The student news site of Thomas Jefferson High School for Science and Technology


The student news site of Thomas Jefferson High School for Science and Technology


The student news site of Thomas Jefferson High School for Science and Technology


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BEYA hosts interest meeting for national conference

S. Kotamraju
Guest speaker, Jesse McCurdy, explains many areas of interest BEYA can help members with in the lunch interest meeting on Wednesday, Nov. 1. “We can bring any questions and help with passion projects when we come to the meetings,” sophomore Koby Odo said.

Becoming Everything You Are (BEYA) hosted its first interest meeting of the year during lunch on Wednesday, Nov. 1, with guest speaker Jesse McCurdy. 

BEYA was founded to introduce young students to Science, Technology, Engineering, and Math (STEM) fields. McCurdy was the Deputy Assistant Commander for Research and Engineering and was a member of the elite U.S. Government Senior Executive Service.

“We’ve seen a great deal of progress,” McCurdy said. “We have an issue with following kids once they go to college because they [are] all over the place but we do track young people graduating from high school and we’ve seen where young people go. I would say 70-75% of them go on to college.”

The program was founded in 1987 by Dr. Tyrone Taborn. 

“Dr. Taborn is a person who is associated with many different organizations such as women of color and others that are all primarily concerned with getting students interested in STEM,” McCurdy said. “That is primary but even secondary, getting them interested in college and to understand the value of college.”

BEYA not only establishes a secure future for its members but allows them to build their social network through exposure to unique careers and conferences. 

“I found a great interest in it because of the fact that they would bring mentors on to talk to us about their job, what they do, and how they got there,” sophomore Fola-Sie Zaumu said. “From learning and hearing all [of] those different experiences I started understanding the value of going to those meetings for my future.”

The BEYA STEM Global Competitive Conference takes place annually at the beginning of February.

“There is one thing that you don’t have to do, but is definitely something that I would encourage. [It] is going to the conference,” Zaumu said. “The conference is going to be [on] Feb. 16 next year and it is definitely [an] important thing. You don’t have to try out or apply, you just practically tell Ms. [Andrea] Smith that you want to sign up and last year we just went by bus to DC.”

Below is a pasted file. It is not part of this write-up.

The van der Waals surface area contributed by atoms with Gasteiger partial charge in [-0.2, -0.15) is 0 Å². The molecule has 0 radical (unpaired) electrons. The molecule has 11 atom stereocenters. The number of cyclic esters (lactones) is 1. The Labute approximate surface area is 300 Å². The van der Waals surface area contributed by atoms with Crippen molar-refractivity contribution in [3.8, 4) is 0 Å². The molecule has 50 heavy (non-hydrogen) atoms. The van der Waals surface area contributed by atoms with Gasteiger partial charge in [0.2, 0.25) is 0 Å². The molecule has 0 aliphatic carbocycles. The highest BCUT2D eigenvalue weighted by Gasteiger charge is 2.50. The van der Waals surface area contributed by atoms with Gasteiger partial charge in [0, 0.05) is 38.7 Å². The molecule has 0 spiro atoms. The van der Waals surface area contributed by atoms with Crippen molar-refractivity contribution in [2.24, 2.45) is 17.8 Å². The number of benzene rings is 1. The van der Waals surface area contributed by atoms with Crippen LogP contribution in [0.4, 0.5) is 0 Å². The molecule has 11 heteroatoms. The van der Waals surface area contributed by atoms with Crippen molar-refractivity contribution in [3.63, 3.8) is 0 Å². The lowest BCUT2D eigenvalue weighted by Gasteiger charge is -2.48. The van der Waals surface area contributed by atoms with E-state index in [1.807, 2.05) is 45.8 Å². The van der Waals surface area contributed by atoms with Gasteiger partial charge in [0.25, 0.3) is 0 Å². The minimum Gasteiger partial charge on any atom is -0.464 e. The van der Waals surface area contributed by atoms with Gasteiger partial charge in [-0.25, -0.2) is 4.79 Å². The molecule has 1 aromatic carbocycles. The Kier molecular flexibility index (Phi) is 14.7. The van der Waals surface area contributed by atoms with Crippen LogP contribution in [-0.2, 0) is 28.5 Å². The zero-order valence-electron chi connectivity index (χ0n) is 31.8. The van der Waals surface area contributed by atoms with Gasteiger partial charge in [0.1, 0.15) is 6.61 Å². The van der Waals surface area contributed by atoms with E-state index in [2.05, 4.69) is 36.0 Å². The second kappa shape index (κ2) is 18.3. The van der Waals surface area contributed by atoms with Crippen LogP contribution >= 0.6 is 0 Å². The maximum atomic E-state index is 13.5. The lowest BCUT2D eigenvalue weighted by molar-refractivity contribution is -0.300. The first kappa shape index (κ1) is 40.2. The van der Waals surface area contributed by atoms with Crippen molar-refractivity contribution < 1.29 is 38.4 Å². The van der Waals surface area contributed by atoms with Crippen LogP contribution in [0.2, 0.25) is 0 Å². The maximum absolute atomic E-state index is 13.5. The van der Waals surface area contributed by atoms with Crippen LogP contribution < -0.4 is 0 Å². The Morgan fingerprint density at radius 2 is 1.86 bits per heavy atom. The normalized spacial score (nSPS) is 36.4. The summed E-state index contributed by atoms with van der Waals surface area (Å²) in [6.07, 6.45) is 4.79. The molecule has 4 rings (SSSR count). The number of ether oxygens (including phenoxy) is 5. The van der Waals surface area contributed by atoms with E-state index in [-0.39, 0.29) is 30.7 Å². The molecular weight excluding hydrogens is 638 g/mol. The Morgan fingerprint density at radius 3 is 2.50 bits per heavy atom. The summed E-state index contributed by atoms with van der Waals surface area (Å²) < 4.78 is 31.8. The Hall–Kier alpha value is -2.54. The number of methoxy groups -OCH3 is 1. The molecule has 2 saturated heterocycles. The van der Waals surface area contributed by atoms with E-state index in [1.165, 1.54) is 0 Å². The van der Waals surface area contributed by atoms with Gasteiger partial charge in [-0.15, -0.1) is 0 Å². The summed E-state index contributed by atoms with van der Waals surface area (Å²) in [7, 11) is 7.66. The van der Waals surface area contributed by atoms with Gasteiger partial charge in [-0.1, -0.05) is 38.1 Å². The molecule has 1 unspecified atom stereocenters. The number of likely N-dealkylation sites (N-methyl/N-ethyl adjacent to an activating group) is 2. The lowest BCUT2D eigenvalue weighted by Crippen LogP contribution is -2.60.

At these conferences, everyone from kindergarten through high school seniors, recent college graduates, and currently employed workers have opportunities to network with current professionals in STEM fields, including the corporate, military, government, and industry paths.

“Last year, I went to the conference and was able to talk to a US marshal and a neurosurgeon. I even have their phone numbers,” Zaumu said. “I [was] able to network with very high-earning people and become a mentee to a family doctor who I’ve talked to on numerous occasions.”

BEYA also offers members a chance to thrive in their own communities.

“What interested me to join BEYA was to be a part of a space that valued mentorship and making connections,” sophomore Koby Odo said. “It is a space that represents black people thriving in STEM and that inspired me to join. For me, BEYA can offer a way to dive deeper into my STEM interests and find a great community that fits me.”

With the busy lifestyle of Jefferson students, the BEYA program fits right in.

“It’s just once a month, [and] it’s not really a huge commitment,” Zaumu said. “Usually JLC days during lunch, it’s a 40-minute meeting and you go and listen to the new mentors.” 

The social network, exposure to career choices, and the opportunity to learn from mentors make BEYA a recommendable program.

“I told my friends you have to come because it is a really good thing,” Zaumu said. “I’m really trying to get the word out to people because I truly believe that it is beneficial and you’re able to do a lot from going to the conference and to the meetings. I mean, I know a lot more about what it means to be a doctor and to become who I want to be.”

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